If Mason City, Iowa, is easy to miss, blame Interstate 35. Untold legions of Midwesterners have surely cruised past the exits, completely oblivious to the fact this quiet little city of 27,500 (about 130 miles south of the Twin Cities) is home to one of the world’s best collections of Prairie School architecture.

Mason City’s artistic credibility hardly ends there. Just as neighboring Clear Lake is a fixture of rock ’n’ roll history — Buddy Holly performed his last concert at the Surf Ballroom — Mason City is a fixture of musical theater history. Long before composer and lyricist Meredith Willson was famous, he was playing in bands as a kid in Mason City, where his mother taught piano lessons.

Fans of “The Music Man” know Mason City as the loosely fictional River City, a place full of lovable yet unassuming small-town charms. Fortunately, some of these charms remain: a walkable downtown with angle parking, spacious city parks, an old-fashioned ice cream shop and a lovely public library. (Just don’t expect the librarian to break into song.)

Get Prairie Schooled

If you’ve ever dreamed of living in one of Frank Lloyd Wright’s iconic architectural gems, you can do just that — if only for a night — at the Historic Park Inn, the last remaining Wright-designed and -built hotel on the planet. Originally built in 1910 as the City National Bank and Hotel, the property’s gracious public spaces and 27 rooms veritably gleam after a $20 million renovation.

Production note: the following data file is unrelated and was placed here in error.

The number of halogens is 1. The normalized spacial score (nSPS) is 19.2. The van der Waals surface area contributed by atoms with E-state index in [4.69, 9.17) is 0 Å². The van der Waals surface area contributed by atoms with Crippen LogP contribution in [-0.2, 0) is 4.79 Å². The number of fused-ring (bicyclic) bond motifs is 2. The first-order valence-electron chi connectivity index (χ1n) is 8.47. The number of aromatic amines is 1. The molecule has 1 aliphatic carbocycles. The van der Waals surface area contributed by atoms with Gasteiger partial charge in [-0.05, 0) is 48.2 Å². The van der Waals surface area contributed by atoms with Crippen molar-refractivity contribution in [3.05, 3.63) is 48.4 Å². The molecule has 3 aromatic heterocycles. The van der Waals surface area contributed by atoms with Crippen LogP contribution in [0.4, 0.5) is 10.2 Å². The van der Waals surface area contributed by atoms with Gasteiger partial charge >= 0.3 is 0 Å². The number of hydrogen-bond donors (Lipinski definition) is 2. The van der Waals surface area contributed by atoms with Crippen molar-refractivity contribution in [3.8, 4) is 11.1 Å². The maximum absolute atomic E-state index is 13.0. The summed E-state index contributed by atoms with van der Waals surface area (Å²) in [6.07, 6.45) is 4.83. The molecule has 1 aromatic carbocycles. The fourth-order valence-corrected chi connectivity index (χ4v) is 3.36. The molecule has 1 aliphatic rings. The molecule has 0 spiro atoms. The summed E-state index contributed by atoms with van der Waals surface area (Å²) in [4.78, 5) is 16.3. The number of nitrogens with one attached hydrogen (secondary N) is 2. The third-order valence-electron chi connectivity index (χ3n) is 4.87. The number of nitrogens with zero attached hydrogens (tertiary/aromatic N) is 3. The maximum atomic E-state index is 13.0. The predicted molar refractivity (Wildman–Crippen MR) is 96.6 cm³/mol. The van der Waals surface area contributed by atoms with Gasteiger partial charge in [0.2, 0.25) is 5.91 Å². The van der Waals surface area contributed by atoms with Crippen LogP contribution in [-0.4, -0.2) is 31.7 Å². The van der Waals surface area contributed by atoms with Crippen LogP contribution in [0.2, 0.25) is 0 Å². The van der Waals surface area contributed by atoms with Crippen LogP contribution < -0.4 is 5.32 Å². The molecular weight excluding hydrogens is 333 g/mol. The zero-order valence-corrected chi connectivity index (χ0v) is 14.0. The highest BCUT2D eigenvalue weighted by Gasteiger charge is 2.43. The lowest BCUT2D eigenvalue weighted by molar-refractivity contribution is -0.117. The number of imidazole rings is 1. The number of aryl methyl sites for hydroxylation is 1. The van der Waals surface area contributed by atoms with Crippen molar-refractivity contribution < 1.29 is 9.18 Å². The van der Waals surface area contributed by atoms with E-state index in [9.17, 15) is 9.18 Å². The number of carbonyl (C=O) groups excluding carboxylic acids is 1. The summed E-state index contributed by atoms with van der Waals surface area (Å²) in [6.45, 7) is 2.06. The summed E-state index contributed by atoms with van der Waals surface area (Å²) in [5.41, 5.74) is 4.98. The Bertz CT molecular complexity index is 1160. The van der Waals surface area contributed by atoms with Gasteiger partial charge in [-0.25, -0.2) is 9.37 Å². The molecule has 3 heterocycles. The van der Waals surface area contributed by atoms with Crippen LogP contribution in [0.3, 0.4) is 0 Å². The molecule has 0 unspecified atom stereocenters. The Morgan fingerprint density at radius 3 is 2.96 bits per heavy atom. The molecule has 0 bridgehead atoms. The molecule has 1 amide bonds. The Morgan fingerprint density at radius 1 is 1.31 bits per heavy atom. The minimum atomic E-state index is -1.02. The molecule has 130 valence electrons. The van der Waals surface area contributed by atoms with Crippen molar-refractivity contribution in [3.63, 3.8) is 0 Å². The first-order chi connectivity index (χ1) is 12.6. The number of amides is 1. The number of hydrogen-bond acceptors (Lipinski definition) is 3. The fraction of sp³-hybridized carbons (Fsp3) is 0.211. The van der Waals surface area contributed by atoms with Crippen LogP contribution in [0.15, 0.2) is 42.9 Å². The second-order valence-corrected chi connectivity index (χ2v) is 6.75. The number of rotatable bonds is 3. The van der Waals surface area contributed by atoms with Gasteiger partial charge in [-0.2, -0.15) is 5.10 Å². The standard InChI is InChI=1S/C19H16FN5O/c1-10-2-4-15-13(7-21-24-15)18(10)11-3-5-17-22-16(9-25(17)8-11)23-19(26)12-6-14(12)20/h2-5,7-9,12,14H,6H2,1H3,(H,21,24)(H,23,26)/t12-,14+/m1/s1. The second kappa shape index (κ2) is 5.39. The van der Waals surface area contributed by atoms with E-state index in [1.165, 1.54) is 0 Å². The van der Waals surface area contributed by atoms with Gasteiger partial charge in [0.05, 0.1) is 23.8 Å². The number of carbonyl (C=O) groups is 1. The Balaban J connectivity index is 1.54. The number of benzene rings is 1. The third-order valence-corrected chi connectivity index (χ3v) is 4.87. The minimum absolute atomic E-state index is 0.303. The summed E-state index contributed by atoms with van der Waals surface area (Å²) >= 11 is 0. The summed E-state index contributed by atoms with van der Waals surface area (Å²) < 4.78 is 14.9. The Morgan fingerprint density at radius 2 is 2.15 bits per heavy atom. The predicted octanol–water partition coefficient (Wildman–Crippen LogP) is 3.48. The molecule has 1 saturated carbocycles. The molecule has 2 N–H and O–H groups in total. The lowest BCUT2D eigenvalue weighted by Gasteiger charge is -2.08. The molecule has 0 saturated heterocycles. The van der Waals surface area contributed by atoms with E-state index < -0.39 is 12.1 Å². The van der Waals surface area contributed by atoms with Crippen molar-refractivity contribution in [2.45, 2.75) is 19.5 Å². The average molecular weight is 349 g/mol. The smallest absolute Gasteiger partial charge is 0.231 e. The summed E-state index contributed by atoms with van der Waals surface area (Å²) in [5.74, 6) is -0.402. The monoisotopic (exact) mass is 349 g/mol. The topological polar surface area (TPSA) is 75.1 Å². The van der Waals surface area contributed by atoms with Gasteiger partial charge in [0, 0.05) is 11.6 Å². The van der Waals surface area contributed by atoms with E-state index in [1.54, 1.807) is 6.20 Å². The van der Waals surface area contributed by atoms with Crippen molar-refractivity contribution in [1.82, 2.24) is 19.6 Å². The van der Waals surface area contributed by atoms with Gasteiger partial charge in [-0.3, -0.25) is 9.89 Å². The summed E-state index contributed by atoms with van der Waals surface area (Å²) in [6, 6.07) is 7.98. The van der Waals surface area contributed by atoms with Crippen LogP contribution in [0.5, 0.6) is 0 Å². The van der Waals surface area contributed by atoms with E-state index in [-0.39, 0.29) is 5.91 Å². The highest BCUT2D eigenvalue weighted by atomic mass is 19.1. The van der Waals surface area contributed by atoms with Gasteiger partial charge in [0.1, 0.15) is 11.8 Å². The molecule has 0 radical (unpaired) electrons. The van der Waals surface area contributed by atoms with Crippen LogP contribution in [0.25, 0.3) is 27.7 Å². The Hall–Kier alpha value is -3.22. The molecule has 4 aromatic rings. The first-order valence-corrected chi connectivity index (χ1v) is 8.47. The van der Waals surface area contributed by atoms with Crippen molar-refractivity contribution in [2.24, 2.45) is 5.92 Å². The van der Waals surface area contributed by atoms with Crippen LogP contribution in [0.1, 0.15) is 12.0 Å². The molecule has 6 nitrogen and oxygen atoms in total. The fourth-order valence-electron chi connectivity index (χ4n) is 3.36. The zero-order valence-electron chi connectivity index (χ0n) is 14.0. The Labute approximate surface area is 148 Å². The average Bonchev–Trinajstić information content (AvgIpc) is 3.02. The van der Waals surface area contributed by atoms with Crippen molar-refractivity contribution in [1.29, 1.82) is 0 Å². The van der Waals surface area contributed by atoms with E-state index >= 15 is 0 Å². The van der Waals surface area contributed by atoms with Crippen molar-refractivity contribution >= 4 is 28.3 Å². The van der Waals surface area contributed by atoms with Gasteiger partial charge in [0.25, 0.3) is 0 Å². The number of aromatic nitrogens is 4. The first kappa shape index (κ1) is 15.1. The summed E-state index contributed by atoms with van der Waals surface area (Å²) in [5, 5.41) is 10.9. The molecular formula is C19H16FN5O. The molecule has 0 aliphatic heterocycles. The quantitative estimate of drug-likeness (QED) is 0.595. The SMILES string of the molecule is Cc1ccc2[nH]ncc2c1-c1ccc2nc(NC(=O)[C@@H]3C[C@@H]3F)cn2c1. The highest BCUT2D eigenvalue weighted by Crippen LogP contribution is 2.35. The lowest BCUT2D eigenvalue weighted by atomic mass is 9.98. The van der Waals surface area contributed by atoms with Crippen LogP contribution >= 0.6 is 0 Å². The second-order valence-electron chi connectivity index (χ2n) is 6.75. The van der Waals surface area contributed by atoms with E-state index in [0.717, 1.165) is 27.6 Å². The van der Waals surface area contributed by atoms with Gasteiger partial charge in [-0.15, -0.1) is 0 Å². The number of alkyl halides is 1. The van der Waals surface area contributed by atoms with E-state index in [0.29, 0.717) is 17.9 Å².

On a Friday evening, wedding guests basked in the sun on the balcony adjoining the Ladies Parlor, while locals sipped after-work cocktails in the inviting bar adjacent to the 1910 Grille. In a town where interesting dining options have been historically scarce, the Grille has proved to be an excellent go-to casual dining option: Think luscious steaks and Italian dishes such as mushroom risotto and chicken Marsala.

Unwind with a book on a leather couch in the expansive lobby, resplendent in Prairie-style furnishings, while a self-playing grand piano trills in the background. Come evening, try your hand at a game of pool in the subterranean 1910 Lounge.

The nonprofit organization that restored the hotel also runs a small gallery of Wright-themed exhibits, with a spot for budding architects to distract themselves with Legos and Lincoln Logs (1-641-422-0015; historicparkinn.com).